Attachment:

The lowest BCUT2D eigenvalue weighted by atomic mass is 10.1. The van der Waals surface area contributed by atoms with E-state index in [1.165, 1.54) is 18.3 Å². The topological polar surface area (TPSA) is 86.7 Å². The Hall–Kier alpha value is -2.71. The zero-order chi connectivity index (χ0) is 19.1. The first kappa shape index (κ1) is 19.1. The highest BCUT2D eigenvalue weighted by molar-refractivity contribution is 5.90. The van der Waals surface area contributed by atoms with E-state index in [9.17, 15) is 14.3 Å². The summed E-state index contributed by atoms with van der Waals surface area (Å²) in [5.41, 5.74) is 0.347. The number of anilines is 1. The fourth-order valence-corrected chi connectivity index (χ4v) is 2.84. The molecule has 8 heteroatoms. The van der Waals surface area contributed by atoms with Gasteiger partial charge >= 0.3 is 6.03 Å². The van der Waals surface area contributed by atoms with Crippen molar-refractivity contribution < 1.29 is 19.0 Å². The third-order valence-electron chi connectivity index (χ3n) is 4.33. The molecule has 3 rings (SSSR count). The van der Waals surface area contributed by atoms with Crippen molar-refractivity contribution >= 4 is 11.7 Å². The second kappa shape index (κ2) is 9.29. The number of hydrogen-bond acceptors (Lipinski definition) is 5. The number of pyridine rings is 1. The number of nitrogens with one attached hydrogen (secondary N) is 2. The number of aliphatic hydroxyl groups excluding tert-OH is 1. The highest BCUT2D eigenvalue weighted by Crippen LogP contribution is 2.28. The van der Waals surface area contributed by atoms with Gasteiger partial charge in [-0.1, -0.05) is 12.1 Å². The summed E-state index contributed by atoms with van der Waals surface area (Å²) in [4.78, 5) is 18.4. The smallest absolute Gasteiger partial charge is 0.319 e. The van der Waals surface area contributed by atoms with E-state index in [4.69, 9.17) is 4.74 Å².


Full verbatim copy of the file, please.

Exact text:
The lowest BCUT2D eigenvalue weighted by atomic mass is 10.1. The van der Waals surface area contributed by atoms with E-state index in [1.165, 1.54) is 18.3 Å². The topological polar surface area (TPSA) is 86.7 Å². The Hall–Kier alpha value is -2.71. The zero-order chi connectivity index (χ0) is 19.1. The first kappa shape index (κ1) is 19.1. The highest BCUT2D eigenvalue weighted by molar-refractivity contribution is 5.90. The van der Waals surface area contributed by atoms with E-state index in [9.17, 15) is 14.3 Å². The summed E-state index contributed by atoms with van der Waals surface area (Å²) in [5.41, 5.74) is 0.347. The number of anilines is 1. The fourth-order valence-corrected chi connectivity index (χ4v) is 2.84. The molecule has 8 heteroatoms. The van der Waals surface area contributed by atoms with Gasteiger partial charge >= 0.3 is 6.03 Å². The van der Waals surface area contributed by atoms with Crippen molar-refractivity contribution < 1.29 is 19.0 Å². The third-order valence-electron chi connectivity index (χ3n) is 4.33. The molecule has 3 rings (SSSR count). The van der Waals surface area contributed by atoms with Crippen molar-refractivity contribution >= 4 is 11.7 Å². The second kappa shape index (κ2) is 9.29. The number of hydrogen-bond acceptors (Lipinski definition) is 5. The number of pyridine rings is 1. The number of nitrogens with one attached hydrogen (secondary N) is 2. The number of aliphatic hydroxyl groups excluding tert-OH is 1. The highest BCUT2D eigenvalue weighted by Crippen LogP contribution is 2.28. The van der Waals surface area contributed by atoms with Gasteiger partial charge in [-0.1, -0.05) is 12.1 Å². The summed E-state index contributed by atoms with van der Waals surface area (Å²) in [4.78, 5) is 18.4. The smallest absolute Gasteiger partial charge is 0.319 e. The van der Waals surface area contributed by atoms with E-state index in [4.69, 9.17) is 4.74 Å².